With two bachelor’s degrees behind him, Oswil Liz-Reyes just couldn’t seem to get ahead in the job market – until he enrolled in SUNY Broome.
A student in the college’s Business Information Management field, Liz-Reyes recently landed a job in his new field as a graphic designer after a single semester, thanks to a recommendation from an instructor who encouraged him to apply. In addition to his work at a downtown firm, he continues to work on his degree part-time with online courses.
A talented artist with a love for writing, Liz-Reyes graduated from the Fiorello H. Laguardia High School of Music & Art and Performing Arts in New York City, a specialized institution that encourages students to hone their artistic talents while they build an academic foundation. In 2007, he had the opportunity to do an artist residency in Vermont – and saw first-hand the need to combine his love for art with practicality.
“I saw a lot of artists who wanted to fulfill themselves creatively but needed a full-time job,” he reflected.
In 2008, he headed to Binghamton University, where he earned two bachelor’s degrees – one in studio art and the other in political philosophy which, he hoped, could broaden his career options. After graduation, he chose to remain in the Binghamton area, where his fiancée landed a job of her own – but struggled to find work in his field.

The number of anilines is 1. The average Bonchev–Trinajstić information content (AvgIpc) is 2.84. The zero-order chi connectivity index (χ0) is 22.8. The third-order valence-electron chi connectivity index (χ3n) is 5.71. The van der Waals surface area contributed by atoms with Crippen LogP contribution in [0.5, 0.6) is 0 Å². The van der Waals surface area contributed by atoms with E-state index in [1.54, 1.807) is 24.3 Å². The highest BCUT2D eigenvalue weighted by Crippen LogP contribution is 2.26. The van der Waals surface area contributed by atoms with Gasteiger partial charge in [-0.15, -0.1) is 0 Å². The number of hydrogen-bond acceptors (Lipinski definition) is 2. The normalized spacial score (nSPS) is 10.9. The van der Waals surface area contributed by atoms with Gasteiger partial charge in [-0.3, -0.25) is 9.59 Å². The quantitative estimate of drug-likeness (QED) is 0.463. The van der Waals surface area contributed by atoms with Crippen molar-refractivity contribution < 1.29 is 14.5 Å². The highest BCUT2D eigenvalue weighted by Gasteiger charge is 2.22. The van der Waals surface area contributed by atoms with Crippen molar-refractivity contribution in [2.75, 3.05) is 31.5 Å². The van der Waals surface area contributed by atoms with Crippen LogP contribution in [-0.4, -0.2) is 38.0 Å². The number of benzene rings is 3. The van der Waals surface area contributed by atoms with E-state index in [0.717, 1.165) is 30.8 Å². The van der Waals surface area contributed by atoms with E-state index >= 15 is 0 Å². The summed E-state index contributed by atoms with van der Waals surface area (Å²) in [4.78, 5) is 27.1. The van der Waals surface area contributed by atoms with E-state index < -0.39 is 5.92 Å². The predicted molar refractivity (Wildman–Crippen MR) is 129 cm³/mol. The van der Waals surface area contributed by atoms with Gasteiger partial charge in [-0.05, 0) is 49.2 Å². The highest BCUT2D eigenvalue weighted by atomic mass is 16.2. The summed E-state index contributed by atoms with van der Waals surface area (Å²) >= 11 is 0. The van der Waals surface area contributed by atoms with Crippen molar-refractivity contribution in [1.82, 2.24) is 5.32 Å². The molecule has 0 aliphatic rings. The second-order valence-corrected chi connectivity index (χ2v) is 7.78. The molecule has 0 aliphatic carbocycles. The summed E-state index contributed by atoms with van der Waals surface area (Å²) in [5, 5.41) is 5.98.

“After I got my two degrees, I was working in the restaurant field. I kept looking for jobs, but no one wanted to hire a full-time artist,” he said.
He kept active in the local arts scene on a part-time basis, working on First Fridays as a gallery assistant and appraisal associate for local art galleries, and finally as publicist for the Phelps Mansion Museum. Along the way, he dabbled in graphic design, creating material for friends, his church and others.
He and his fiancée ultimately decided to head back to the classroom to change their career paths. She’s working on a Master’s degree in social work and public administration, while Liz -Reyes opted for SUNY Broome’s Business Information Management program, drawn by the prospect of learning Illustrator, Dreamweaver and other programs in demand.
“With the way I’ve seen the job market move, not only do graphic designers need to be able to design, but coding is an important part of it,” he said.
At SUNY Broome, Liz-Reyes said he found his professors to be enthusiastic guides. An added plus – a bit cliché, he admits – is the small class sizes, which allow for more individual attention than larger schools.
One of the greatest assets of the BIM program, however, is the development of skills needed in the job market – and easily provable to a prospective employer.
“It can be really fulfilling when you’re learning all these things,” Liz-Reyes reflected. “These are hard skills that you can take to a job.”